We All Love the Beautiful Girls, by Joanne Proulx, is a very different story from what I normally read and what I am attracted to. However, the synopsis intrigued me and, given the fact that she is a Canadian author, I added it to the top of my TBR pile. I am so glad I did. From Proulx’s strong prose to the different narrative voices that are portrayed, I found myself hanging on to every word.
The novel opens and builds slowly with the introduction of several different characters that all have a point of view within the story. Mia (the family matriarch) Michael (her husband who has just been cheated by his business partner) and Finn (their teenaged son, who is in love with a girl he cannot have). After an evening with a terrible accident and some personal revelations, they find their relationships tested and their boundaries pushed as each character deals with the loss in a different way.
One of the main things that drew me into the story, pretty much immediately, was how real, dark and raw Proulx’s story telling is. There is no sugar coating or dramatic flourish within these pages. There is heartache, there is loss and there is the undeniable feeling that this could potentially happen to anyone. As their family unit unravels, I felt emotionally compelled to continue reading. I have read other reviews that state this story is too slow, I, however, felt the complete opposite. I felt like I settled into this story easily and was completely entranced throughout. I couldn’t put it down.
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Earlier this month, I read Be Ready for the Lightning by Canadian author, Grace O’Connell. I was completely blown away by this novel (if you missed it, my review is here). Today, I have Grace O’Connell on Clues and Reviews answering my questions about the book, the writing process and some serious Canadian business….
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If I had to use one word to describe Be Ready for the Lightning by Grace O’Connell, I would say vivid; from the descriptions of the scenery to the characters, everything in this book was so intricately developed and detailed. I could smell the smells and hear the sounds. I felt like I knew these people, they were my friends and my confidants. Throughout my reading, I felt a visceral attachment to them, which made this one feel suspenseful and explosive. O’Connell is a master of imagery and I was captivated by her prose.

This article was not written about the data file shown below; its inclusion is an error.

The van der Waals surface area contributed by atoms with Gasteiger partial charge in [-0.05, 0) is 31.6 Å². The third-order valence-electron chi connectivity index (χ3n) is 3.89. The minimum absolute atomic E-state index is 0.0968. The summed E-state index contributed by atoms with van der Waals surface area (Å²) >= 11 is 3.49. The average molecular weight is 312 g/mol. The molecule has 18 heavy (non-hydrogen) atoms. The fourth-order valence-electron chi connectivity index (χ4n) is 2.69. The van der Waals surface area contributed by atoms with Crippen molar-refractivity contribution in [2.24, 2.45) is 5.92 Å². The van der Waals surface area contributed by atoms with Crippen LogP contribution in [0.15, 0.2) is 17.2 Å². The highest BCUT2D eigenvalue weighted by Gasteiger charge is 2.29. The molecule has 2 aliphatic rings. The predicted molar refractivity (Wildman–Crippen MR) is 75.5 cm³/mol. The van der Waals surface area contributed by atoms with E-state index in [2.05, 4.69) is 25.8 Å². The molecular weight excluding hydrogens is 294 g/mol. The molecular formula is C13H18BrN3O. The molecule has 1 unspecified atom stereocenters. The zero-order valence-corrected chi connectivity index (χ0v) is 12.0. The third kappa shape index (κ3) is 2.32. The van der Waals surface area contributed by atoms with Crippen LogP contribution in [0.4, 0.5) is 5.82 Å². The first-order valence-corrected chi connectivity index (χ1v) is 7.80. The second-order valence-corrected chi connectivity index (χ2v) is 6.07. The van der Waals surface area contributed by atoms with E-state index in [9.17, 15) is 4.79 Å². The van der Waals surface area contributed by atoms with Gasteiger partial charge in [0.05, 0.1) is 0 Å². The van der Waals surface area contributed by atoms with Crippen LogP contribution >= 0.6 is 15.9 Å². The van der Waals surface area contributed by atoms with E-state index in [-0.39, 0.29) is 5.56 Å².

The novel opens like every other day. Veda has just moved from Vancouver to New York, running from her complicated relationship with her brother, and is starting her day like every other day: by almost missing her bus. As she gets on just in time and begins to the monotony of her bus ride, a man a hijacks the bus and shoots the driver. Veda finds herself in an unpredictable hostage situation.
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I was not quite sure what to expect when I started Burntown by Jennifer McMahon; I had heard notable praise for McMahon’s work but had never read any of her novels before. After reading, I have come to realize that if her other work holds any resemblance to Burntown, then I have been making a serious mistake! This book was captivating, original and had me gripped.
I am not entirely sure how to proceed with my review as this novel blended and bent any resemblance of genre. It had elements of the paranormal and a classic thriller; it also had coming of age elements and reminded me a little bit of post-apocalyptic dystopian novels. Fantasy mixed with a feel of science fiction; truly, this novel ended up with a little bit for every reader.
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So Much Love, the debut novel, by Rebecca Rosenblum follows a small town when a young woman (Catherine) vanishes. As life goes on and people begin to adjust to their lives without her, her outer circle of acquaintances and people closest to her experience devastating loss and incredible resiliency.
This novel was completely unlike anything I have every read; I would categorize this one as a contemporary thriller. Intense subject matter collides with strong prose and character relationships to create an intimate look into one woman’s captivity and all of those left behind. This is not your fast paced, run of the mill style thriller; instead, Rosenblum creates a slow burn that will have you sucked in.
Continue reading “Book Review: So Much Love (Rebecca Rosenblum) @RebeccaRosenblu @RandomHouseCA” →